Portrait of physician known as Rhazes (Al-Razi). He was involved in choosing the location of the 'Al-Adudi Hospital.

Physicians[edit]

There were numerous experts of medicine throughout the existence of Al-'Adudi that helped the hospital from the beginning of its founding until the end. Among those were Al-Razi, who helped King 'Adud al-Dawla choose the location of the hospital.[1][2] Before the death of King 'Adud al-Dawla, Ibn Mandevaih worked under his reign for a salary.[3] During Ibn Mandevaih's time at 'Al-Adudi, he was able to prove his medical knowledge, which allowed him to work further outside of the hospital.[3] A physician who received his medical education at Al-'Adudi was Ibn Jazlah.[8] He studied under Ibn Hibat Allah and continued his medical career by contributing to the field with works such as Taqwim al-Abdan fi Tadbir al-Insan (The Almanac of Bodily Parts for the Treatment of People).[8] Ibn al-Tilmidh also contributed to Al-'Adudi during the early part of the 12th century in which he served as the chief of the hospital.[6] Among the medical specialists that worked at Al-'Adudi were also Al-Dakhwar (optometrist), Ibn Tufail (surgeon), and Ibn Butlan, who received an education from the institution.[6][1]

See also[edit]

References[edit]

  1. ^ a b c d e f g h i j Nowsheravi, A. R. (1983). "Muslim Hospitals in the Medieval Period". Islamic Studies. 22 (2): 51–62. ISSN 0578-8072. JSTOR 23076050.
  2. ^ a b c d e f g h Miller, Andrew C (December 2006). "Jundi-Shapur, Bimaristans, and the Rise of Academic Medical Centres". Journal of the Royal Society of Medicine. 99 (12): 615–617. doi:10.1177/014107680609901208. ISSN 0141-0768.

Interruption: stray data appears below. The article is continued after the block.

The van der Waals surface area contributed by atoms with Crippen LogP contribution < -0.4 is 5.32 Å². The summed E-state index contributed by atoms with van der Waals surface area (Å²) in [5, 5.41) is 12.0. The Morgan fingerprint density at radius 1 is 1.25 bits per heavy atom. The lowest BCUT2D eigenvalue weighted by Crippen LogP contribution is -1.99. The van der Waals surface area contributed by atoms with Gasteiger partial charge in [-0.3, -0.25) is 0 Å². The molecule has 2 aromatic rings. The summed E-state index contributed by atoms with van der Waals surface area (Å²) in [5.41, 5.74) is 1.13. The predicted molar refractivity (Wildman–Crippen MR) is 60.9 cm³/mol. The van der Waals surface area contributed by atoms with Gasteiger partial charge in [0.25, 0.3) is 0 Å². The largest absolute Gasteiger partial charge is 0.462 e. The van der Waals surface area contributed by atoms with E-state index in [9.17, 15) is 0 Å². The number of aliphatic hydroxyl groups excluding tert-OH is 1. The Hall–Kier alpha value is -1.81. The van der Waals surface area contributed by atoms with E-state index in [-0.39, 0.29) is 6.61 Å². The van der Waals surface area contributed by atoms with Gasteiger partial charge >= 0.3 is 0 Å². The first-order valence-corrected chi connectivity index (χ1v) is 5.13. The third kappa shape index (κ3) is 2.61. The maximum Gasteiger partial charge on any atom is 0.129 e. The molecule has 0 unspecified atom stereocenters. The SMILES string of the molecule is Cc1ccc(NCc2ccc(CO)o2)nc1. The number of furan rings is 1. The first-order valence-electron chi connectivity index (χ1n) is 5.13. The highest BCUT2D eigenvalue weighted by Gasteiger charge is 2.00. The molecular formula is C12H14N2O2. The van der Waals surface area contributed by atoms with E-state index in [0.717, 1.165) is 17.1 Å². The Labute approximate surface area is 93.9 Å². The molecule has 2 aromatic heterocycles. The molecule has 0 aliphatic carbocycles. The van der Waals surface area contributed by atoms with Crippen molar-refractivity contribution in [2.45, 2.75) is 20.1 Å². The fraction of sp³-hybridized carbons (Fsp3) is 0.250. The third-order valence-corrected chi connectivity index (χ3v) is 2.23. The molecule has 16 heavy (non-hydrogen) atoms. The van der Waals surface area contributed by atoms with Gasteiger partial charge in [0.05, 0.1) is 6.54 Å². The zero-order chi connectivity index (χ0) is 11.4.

3. ^ a b c d Farkhondehzadeh, Mahboobeh; Golshani, Seyyed Alireza; Sanaye, Mohammad Reza; Daneshfard, Babak (2017-10-26). "Ibn Mandevaih Isfahani (949–983(?) AD), a physician from Isfahan's medical school". Journal of Medical Biography: 096777201771914. doi:10.1177/0967772017719144. ISSN 0967-7720. PMID 29072512. S2CID 30745345.
  4. ^ a b c d e f g h i Hamarneh, Sami (1962). "Development of Hospitals in Islam". Journal of the History of Medicine and Allied Sciences. 17 (3): 366–384. doi:10.1093/jhmas/XVII.3.366. ISSN 0022-5045. JSTOR 24620114. PMID 13904051.
  5. ^ a b c d e f g h Syed, Ibrahim B (1981-01-01). "Islamic Medicine: 1000 Years Ahead of Its Times". Journal of the Islamic Medical Association of North America. 13 (1). doi:10.5915/13-1-11925. ISSN 2160-9829. S2CID 55246528.
  6. ^ a b c d Dajani, Akram M. (1989). "Medical Education in Islamic Civilization". Journal of the Islamic Medical Association of North America. 21 (4): 166–172. doi:10.5915/21-4-13514.
  7. ^ a b FIMA Yearbook 2009. Jordan Society for Islamic Medical Sciences. 2010. pp. 99–126. ISBN 978-969-8695-01-9.
  8. ^ a b Lev, Efraim (April 2014). "An Early Fragment of Ibn Jazlah's Tabulated Manual " Taqwīm al-Abdān " from the Cairo Genizah (T-S Ar.41.137)". Journal of the Royal Asiatic Society of Great Britain & Ireland. 24 (2): 189–223. doi:10.1017/S1356186313000503. ISSN 0035-869X.
  • Dajani, Akram M. "Medical Education in Islamic Civilization". Journal of the Islamic Medical Association of North America 21 (1989): 166–172.
  • Farkhondehzadeh, Mahboobeh, Seyyed Alireza, Mohammad Reza Sanaye, and Babak Daneshfard. "Ibn Mandevaih Isfahani (949–983(?) AD), a physician from Isfahan's medical school". Journal of Medical Biography 0, no. 0 (2017): 1–6.
  • "FIMA Yearbook 2009". Jordan Society for Islamic Medical Sciences (2010): 99–126.
  • Hamarneh, Sami. "Development of Hospitals in Islam". Journal of History of Medicine and Allied Sciences 17, no. 3 (1962): 366–384.
  • Lev, Efraim. "An Early Fragment of Ibn Jazlah's Tabulated Manual 'Taqw¯ım al-Abdan¯' from the Cairo Genizah (T-S Ar.41.137)". The Royal Asiatic Society 24, no.2 (2013): 189–223.
  • Miller, Andrew C. "Jundi-Shapur, bimaristans, and the rise of academic medical centres". Journal of the Royal Society of Medicine 99, no. 12 (2006): 615–617.
  • Nowsheravi, A.R. "Muslim Hospitals in the Medieval Period". Islamic Studies 22, no. 2 (1983): 51–62.
  • Syed, Ibrahim B. "Islamic Medicine: 1000 years ahead of its time". Journal of the Islamic Medical Association of North America 13, no. 1 (1981): 2–9.